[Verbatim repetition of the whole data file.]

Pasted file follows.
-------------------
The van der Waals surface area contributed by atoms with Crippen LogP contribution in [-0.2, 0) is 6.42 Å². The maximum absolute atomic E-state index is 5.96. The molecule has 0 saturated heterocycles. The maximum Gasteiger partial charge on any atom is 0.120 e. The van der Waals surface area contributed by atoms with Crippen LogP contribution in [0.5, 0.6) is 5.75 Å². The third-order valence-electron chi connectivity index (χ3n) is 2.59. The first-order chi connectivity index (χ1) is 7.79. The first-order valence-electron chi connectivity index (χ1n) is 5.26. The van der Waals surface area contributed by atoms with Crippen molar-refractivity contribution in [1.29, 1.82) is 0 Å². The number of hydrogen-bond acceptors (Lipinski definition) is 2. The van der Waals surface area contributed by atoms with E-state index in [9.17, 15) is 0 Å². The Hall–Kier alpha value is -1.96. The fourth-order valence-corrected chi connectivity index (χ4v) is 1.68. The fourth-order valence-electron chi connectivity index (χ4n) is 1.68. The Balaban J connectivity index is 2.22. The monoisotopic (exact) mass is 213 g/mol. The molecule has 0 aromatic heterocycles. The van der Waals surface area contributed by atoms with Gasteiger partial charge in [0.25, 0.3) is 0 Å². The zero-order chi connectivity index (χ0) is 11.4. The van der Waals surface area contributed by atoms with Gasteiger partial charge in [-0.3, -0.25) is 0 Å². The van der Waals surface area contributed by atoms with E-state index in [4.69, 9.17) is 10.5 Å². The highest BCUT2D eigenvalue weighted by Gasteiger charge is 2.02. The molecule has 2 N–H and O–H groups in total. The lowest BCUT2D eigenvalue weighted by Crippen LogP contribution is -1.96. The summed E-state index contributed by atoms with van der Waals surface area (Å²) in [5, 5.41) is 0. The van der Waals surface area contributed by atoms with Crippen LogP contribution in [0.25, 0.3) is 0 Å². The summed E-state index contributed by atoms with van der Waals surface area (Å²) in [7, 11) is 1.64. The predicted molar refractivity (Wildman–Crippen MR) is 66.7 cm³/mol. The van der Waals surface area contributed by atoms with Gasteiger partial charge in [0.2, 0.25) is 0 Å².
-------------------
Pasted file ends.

The van der Waals surface area contributed by atoms with Crippen LogP contribution in [-0.2, 0) is 6.42 Å². The maximum absolute atomic E-state index is 5.96. The molecule has 0 saturated heterocycles. The maximum Gasteiger partial charge on any atom is 0.120 e. The van der Waals surface area contributed by atoms with Crippen LogP contribution in [0.5, 0.6) is 5.75 Å². The third-order valence-electron chi connectivity index (χ3n) is 2.59. The first-order chi connectivity index (χ1) is 7.79. The first-order valence-electron chi connectivity index (χ1n) is 5.26. The van der Waals surface area contributed by atoms with Crippen molar-refractivity contribution in [1.29, 1.82) is 0 Å². The number of hydrogen-bond acceptors (Lipinski definition) is 2. The van der Waals surface area contributed by atoms with E-state index in [9.17, 15) is 0 Å². The Hall–Kier alpha value is -1.96. The fourth-order valence-corrected chi connectivity index (χ4v) is 1.68. The fourth-order valence-electron chi connectivity index (χ4n) is 1.68. The Balaban J connectivity index is 2.22. The monoisotopic (exact) mass is 213 g/mol. The molecule has 0 aromatic heterocycles. The van der Waals surface area contributed by atoms with Gasteiger partial charge in [0.25, 0.3) is 0 Å². The zero-order chi connectivity index (χ0) is 11.4. The van der Waals surface area contributed by atoms with Gasteiger partial charge in [-0.3, -0.25) is 0 Å². The van der Waals surface area contributed by atoms with E-state index in [4.69, 9.17) is 10.5 Å². The highest BCUT2D eigenvalue weighted by Gasteiger charge is 2.02. The molecule has 2 N–H and O–H groups in total. The lowest BCUT2D eigenvalue weighted by Crippen LogP contribution is -1.96. The summed E-state index contributed by atoms with van der Waals surface area (Å²) in [5, 5.41) is 0. The van der Waals surface area contributed by atoms with Crippen LogP contribution in [0.25, 0.3) is 0 Å². The summed E-state index contributed by atoms with van der Waals surface area (Å²) in [7, 11) is 1.64. The predicted molar refractivity (Wildman–Crippen MR) is 66.7 cm³/mol. The van der Waals surface area contributed by atoms with Gasteiger partial charge in [0.2, 0.25) is 0 Å².